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Since 2014, the Van Gogh Museum has invited modern and contemporary artists to present work at the museum as part of the Van Gogh Inspires series. The latest exhibitor is the English artist Jason Brooks (1968), who shot to international fame in the 1990s as a member of the Young British Artists (YBAs) group. The artworks will be on display from tomorrow until 19 January 2020 on the 3rd floor of the permanent collection, with thanks to the Marlborough Gallery.
Brooks produced two new paintings especially for the occasion: I am and The Poet’s Death, which he created after studying Van Gogh’s work. Van Gogh was also a source of inspiration for the third work on display, To John Clare, particularly his way of looking and painting
Adriaan Dönszelmann, Managing Director and acting Director of the Van Gogh Museum: ‘It is wonderful to see how Vincent van Gogh is still so inspirational. And to have the opportunity to exhibit two new artworks by a prominent artist such as Jason Brooks for the first time at our museum is a great honour’.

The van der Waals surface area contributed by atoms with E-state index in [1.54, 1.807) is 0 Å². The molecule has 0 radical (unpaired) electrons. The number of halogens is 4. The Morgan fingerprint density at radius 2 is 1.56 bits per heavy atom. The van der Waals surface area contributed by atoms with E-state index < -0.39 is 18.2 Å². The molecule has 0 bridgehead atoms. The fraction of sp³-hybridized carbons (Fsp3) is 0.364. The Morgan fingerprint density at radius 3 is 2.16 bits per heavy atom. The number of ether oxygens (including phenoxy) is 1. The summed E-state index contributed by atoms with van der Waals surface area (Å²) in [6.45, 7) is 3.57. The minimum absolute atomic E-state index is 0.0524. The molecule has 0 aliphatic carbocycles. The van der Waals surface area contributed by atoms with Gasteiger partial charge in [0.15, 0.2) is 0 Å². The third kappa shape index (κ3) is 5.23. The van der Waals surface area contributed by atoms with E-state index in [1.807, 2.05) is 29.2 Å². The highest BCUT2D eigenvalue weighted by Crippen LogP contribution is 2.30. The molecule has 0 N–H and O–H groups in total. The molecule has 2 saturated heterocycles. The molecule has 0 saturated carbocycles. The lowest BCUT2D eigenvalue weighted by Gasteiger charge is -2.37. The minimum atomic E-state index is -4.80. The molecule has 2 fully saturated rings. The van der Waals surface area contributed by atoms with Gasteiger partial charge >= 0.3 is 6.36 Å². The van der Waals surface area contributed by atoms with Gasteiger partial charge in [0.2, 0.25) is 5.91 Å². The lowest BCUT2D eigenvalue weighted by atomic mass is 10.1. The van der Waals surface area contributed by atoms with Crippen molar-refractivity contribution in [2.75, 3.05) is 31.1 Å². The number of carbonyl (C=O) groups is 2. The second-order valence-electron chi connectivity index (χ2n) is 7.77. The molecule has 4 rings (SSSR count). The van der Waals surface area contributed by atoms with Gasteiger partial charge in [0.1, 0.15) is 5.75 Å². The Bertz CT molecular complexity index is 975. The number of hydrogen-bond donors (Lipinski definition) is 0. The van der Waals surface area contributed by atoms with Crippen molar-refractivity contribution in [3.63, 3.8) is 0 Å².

Painters understand nature […] and teach us to see
Van Gogh Inspires: Jason Brooks
In his work, Brooks focuses not on what he paints, but rather how he paints it. Nowadays, millions of images are consumed on a daily basis, but – in the words of Brooks – ‘looking is not always seeing’. Painting can help us to learn to look more closely at the world around us.
In his work, what appears to be thick paint is actually an airbrushed illusion. Brooks shares Van Gogh’s fundamental interest in painting technique, paint and colour. ‘How I see it is that every single one of Van Gogh’s brushstrokes is carefully considered, even though they appear impulsive. That’s also how I work’. With Van Gogh as his inspiration, Brooks seeks a new visual language for painting.
Jason Brooks (1968) became famous in the 1990s as a member of the Young British Artists. At the time, this group of artists – which also included major names such as Damien Hirst and Tracey Emin – dominated the international art scene. Brooks explores in his work how art can change our perception of the everyday, with his working method, choice of colours and paint surface all playing a major role.